Although people have the greatest impact, positive or negative, on school bus safety, equipment is also a critical factor. School buses, especially the large ones, are inherently safe because of their weight and profile. Except for large trucks, buses outweigh almost every vehicle on the road. Rarely will a school bus be the loser in a traffic collision. However, collisions between school buses and large trucks seem to have increased in the past few years. In some cases, the bus has come out second best, with passengers suffering severe injuries or death. These accidents prompted the National Transportation Safety Board (NTSB) to study the crashworthiness of school buses. Its report, which may suggest that school buses be equipped with some form of active restraint, was due out in August and was not available at press time. To address the issue of passenger safety on school buses, NHTSA is halfway through a two-year research plan to devise the “next generation” of crash protection. This is the first time since 1977, when compartmentalized seating was implemented on all new buses, that NHTSA has seriously considered improving upon compartmentalization. It’s too soon to speculate on the outcome of NHTSA’s project. Upgrades to crash protection could include simple modifications to compartmentalization, such as padded sidewalls and ceilings, or complicated innovations such as three-point restraints requiring redesigned seats. We’ll have to wait and see. Automatic vehicle location technology, using global positioning satellites or land-based tracking systems, could make an impression on the industry in the next century. It will allow supervisors to track their buses in real time, a definite operational boost and also a safety consideration.
Putting sensors to work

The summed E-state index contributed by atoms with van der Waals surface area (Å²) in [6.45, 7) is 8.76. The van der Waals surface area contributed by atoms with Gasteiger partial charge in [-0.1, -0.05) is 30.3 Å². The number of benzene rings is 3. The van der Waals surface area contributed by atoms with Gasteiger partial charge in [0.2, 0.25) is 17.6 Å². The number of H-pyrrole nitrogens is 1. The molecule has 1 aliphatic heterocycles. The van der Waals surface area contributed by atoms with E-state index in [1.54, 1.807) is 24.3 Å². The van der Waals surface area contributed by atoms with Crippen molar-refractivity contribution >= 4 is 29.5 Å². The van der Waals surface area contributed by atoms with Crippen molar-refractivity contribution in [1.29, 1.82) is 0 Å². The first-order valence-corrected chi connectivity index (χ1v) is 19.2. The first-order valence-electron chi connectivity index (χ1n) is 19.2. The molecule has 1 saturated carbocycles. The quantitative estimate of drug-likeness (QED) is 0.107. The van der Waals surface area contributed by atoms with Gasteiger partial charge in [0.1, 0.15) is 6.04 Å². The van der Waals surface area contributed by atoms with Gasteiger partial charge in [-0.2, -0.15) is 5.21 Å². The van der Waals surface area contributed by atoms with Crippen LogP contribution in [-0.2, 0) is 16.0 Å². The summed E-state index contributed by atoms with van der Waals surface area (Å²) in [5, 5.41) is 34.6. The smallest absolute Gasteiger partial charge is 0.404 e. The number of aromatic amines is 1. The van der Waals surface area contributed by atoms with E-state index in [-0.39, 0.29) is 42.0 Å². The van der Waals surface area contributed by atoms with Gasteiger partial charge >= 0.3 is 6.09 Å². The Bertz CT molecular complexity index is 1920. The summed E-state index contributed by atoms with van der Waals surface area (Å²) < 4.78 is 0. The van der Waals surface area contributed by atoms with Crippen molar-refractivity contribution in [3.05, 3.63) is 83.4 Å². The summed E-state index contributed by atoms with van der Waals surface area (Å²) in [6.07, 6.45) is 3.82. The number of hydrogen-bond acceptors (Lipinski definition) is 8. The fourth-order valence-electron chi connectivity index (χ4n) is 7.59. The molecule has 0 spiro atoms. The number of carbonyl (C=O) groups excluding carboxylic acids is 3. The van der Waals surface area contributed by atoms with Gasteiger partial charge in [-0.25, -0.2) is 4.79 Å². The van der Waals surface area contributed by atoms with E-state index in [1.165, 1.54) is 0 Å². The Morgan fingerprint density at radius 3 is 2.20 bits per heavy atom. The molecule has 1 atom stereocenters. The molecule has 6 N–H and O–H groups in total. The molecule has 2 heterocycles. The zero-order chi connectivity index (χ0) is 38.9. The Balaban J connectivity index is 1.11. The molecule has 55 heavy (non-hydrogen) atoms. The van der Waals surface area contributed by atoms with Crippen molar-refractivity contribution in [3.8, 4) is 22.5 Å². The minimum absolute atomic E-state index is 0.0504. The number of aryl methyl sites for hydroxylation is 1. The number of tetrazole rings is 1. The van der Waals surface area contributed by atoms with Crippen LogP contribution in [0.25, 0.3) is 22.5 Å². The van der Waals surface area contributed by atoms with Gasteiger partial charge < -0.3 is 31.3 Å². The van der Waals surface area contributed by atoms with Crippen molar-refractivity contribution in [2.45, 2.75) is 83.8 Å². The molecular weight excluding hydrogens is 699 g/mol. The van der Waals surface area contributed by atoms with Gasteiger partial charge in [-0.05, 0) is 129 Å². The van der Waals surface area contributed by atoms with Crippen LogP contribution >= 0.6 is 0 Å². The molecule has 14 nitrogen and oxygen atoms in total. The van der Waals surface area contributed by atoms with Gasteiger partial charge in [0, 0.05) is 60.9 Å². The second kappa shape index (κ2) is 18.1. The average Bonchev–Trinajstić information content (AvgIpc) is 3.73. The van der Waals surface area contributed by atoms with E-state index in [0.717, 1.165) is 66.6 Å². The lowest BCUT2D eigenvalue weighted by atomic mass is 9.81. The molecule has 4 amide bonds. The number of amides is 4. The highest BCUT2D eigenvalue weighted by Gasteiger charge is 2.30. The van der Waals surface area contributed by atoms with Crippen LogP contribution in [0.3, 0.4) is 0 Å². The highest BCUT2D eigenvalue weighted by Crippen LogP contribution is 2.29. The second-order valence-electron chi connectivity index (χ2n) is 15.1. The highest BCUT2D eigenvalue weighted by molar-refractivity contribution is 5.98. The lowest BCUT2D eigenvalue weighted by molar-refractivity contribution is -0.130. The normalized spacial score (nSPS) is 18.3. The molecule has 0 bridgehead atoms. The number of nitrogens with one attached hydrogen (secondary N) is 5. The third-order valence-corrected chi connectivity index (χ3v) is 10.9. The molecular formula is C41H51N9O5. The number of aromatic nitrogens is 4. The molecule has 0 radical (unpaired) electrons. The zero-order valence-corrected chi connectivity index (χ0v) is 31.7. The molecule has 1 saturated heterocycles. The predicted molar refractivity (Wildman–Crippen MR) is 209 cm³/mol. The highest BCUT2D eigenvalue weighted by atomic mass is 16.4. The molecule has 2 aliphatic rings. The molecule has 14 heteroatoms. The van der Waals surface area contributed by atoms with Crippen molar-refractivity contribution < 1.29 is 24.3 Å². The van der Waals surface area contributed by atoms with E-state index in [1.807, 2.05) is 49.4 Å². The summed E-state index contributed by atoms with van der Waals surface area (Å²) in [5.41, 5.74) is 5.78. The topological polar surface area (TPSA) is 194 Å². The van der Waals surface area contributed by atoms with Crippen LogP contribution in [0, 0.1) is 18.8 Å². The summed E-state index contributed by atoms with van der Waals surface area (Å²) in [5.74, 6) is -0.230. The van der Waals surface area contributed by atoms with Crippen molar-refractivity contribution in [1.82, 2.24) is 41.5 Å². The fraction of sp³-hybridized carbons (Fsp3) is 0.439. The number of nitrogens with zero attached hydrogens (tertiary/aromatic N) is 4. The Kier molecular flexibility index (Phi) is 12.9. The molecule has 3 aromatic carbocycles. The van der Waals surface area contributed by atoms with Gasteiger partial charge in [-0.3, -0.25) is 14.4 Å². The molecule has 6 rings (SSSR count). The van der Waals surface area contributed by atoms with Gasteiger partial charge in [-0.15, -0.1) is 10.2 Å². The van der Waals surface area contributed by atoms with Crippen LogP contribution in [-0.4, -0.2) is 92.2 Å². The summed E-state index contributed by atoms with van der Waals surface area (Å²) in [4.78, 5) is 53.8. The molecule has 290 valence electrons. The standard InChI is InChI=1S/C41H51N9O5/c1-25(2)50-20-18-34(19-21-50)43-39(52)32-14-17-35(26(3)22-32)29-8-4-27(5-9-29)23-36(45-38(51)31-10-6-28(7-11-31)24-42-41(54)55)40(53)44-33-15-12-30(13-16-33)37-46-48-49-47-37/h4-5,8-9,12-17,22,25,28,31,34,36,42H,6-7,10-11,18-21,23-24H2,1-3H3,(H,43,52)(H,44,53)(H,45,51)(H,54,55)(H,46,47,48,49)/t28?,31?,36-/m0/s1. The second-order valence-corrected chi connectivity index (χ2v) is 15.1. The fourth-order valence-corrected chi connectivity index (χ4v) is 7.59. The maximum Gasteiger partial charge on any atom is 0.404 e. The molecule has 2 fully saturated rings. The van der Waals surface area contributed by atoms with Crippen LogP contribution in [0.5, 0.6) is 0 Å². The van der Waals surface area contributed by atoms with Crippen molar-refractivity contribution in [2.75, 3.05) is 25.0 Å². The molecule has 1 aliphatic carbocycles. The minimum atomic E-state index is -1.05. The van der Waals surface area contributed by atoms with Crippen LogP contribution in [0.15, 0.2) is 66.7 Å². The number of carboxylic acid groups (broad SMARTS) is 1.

Automatic braking systems could help to prevent children from being run over by the bus. The braking sensors can be placed along the bumpers and in front of the wheels. The Checkmate system marketed by Specialty Mfg. in Pineville, N.C., also allows for sensors to be placed in the service door, which can automatically stop the bus if a student’s clothing or book bag gets snagged. To reduce the incidence of motorists passing stopped school buses, video cameras or stop-action cameras increasingly will be used to record stop-arm violations. In North Carolina, a Silent Witness video system was installed on buses in Onslow County to document the activities of passing motorists. Although the cameras could not capture license plate numbers, the footage they provided helped convince local police that a problem existed. “It helped make the case with law enforcement, who were skeptical because some drivers had previously reported false violations,” says Derek Graham, North Carolina’s pupil transportation director in the Department of Public Instruction. Other safety innovations are coming down the line. Interlock devices will prevent students from being able to release the parking brake. LED lighting systems are making an impact in stop arms and could become more prevalent in brake lights and even warning lights. Remote-control mirror systems help drivers make the proper adjustments without leaving their seats. All of these devices and systems add to the overall safety of the school bus. But we need to remember that ultimately it’s the driver who’s responsible for the safety of the passengers. Proper training — and retraining — is critical. Drivers need to be constantly monitored for ASK (attitude, skills and knowledge). A deficit in any of these areas can lead to tragedy. With its sterling record in safety, this school bus industry can’t let down its guard, not for the few months remaining in this century and not anytime in the next millennium.